Premier League comebacks – five of the best

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Manchester United’s comeback from three goals down at Chelsea on Sunday was quite a sight – but was it the greatest?


Anyone who witnessed the astonishing powers of recovery by an inspired, Wayne Rooney led United at Stamford Bridge would have to had some admiration for it – regardless of their club affiliations.


There is nothing quite like the emotional rollercoaster of an improbable comeback and GMF are so keen on them they have decided to put together a top five.


There will be draws and victories but the most important aspect of these was the spirit evident by those who had to pick themselves up after an early knockdown.


GMF are aware there are other revivals that could be mentioned, but these are the ones they have chosen as their favourites and we welcome suggestions of the games that are absent, as there is nothing quite like a bit of reminiscence.


So here they are, in no particular order…



February 5, 2011 – Newcastle United 4-4 Arsenal


Arsenal have a track record when it comes to throwing away leads in the past few years, but this one really took the biscuit.


The Gunners took 26 minutes to build a four goal lead and were looking untouchable in front of a dormant St James’ Park crowd.


It all changed when, within a few minutes of each other, Abou Diaby saw the red mist and subsequently the red card, before Johan Djourou hobbled off to be replaced by the ever culpable Sebastien Squillaci.


Two penalties were despatched by Joey Barton either side of a Leon Best close range strike, but the show was stolen by a stunning volley from outside the area by Cheick Tiote. And so Newcastle became the first Premier League team to gain a point after being four goals down.



January 4, 1994 – Liverpool 3-3 Manchester United


This famous match was played out during a time when Liverpool were mired in an era of mid-table mediocrity, while having to watch on as their great rivals began to accumulate title after title to match the Kop’s one great claim to superiority.


United’s dominance at that time was hit home early as they took a three goal lead through a Steve Bruce header, one of Ryan Giggs’ greatest goals and a free-kick from Denis Irwin that Cristiano Ronaldo would be proud of.


From that moment, Liverpool managed to draw a performance out of themselves that belied the status of the team in around that time. Nigel Clough scored twice, in what was probably his biggest contribution in a Liverpool shirt and Neil ‘Razor’ Ruddock headed the equaliser with barely ten minutes to go.



September 29, 2001 – Tottenham Hotspur 3-5 Manchester United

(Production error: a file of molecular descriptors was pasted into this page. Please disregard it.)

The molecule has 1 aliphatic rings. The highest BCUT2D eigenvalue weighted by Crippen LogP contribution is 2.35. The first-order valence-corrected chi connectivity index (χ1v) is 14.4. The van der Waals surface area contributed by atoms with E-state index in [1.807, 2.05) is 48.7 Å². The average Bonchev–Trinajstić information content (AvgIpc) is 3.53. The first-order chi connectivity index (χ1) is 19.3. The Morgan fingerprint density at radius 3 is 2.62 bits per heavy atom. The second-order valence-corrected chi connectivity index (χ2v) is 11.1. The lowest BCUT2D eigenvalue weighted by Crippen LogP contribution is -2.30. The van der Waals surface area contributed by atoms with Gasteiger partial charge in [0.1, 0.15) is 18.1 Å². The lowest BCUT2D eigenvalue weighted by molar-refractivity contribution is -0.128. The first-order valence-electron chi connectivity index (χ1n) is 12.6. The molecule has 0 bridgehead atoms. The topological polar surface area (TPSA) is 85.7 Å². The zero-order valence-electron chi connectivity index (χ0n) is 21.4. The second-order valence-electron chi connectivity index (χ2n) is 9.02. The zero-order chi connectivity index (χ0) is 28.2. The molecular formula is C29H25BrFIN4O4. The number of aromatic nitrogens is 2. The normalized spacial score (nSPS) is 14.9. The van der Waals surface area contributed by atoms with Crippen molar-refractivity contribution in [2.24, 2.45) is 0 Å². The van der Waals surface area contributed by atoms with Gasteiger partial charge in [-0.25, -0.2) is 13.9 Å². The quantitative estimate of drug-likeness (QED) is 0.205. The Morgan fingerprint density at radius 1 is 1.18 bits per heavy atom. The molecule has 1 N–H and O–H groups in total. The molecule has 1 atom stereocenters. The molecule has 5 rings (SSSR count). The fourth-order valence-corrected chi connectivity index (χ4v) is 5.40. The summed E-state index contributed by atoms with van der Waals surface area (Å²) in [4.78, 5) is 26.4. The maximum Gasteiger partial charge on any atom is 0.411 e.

When you look back at this fascinating capitulation and consider what Spurs were regularly capable of ten years ago, it makes their current success and steel all the more astonishing. This was a different era though and Manchester United were regularly proving the old adage that they are never beaten until the final whistle has blown.


Dean Richards and Les Ferdinand gave the home side an early lead, but Sir Alex Ferguson’s side weren’t roused until Christian Ziege scored an unlikely header just before half-time.


You can only think the hair-dryer was used accordingly by Ferguson as his side came out transformed. Andy Cole was first to find the Spurs net, before Laurent Blanc, Ruud van Nistelrooy, Juan Sebastian Veron and David Beckham stunned the White Hart Lane crowd into silence.



October 23, 1999 – Chelsea 2-3 Arsenal


The Gunners could probably have a whole list made up of them being on the receiving end of sensational comebacks, but they have also staged their own heroics at times.


In this wet afternoon at Stamford Bridge Chelsea had taken a quick-fire lead through headers by Tore Andre Flo and Dan Petrescu, leaving the home side in a seemingly unassailable position.


The game was turned on its head, however, by the awakening of Arsenal’s languid Nigerian striker Kanu. There were 15 minutes to go when he stopped a shot going straight to Ed de Goey and slid it home and the smell of a revival was in his team-mates’ nostrils. A neat touch and turn made the equaliser, before a piece on individual genius sealed the victory.


Kanu blocked a clearance and picked up the ball just outside the area on the byline, De Goey came charging out and appeared to have narrowed the angle, but Kanu’s quick feet left him behind and the striker then, with his colleagues crying out for a pull-back, proceeded to slam the ball into the top corner from an almost impossible angle



September 23, 2000 – Manchester United 3-3 Chelsea


With the weekend’s game fresh in the mind, it is always good to remember that it can happen to the best of them. Manchester United were imperious around this time, whereas Chelsea were young upstarts led by Claudio Ranieri and still Abramovich-less.


After Jimmy Floyd Hasselbaink had rocketed Chelsea into the lead, United went into overdrive with goals from Paul Scholes, Teddy Sheringham and David Beckham outing them in control at half time.


However, the Blues' Norwegian forward Tore Andre Flo reduced the deficit just after the break, before slotting home the equaliser with a quarter of an hour to go.


There you have it, our top five Premier League comebacks. All that’s left to do is tell us what you think of our choices and suggest any you think should be in there...

Tottenham Hotspur
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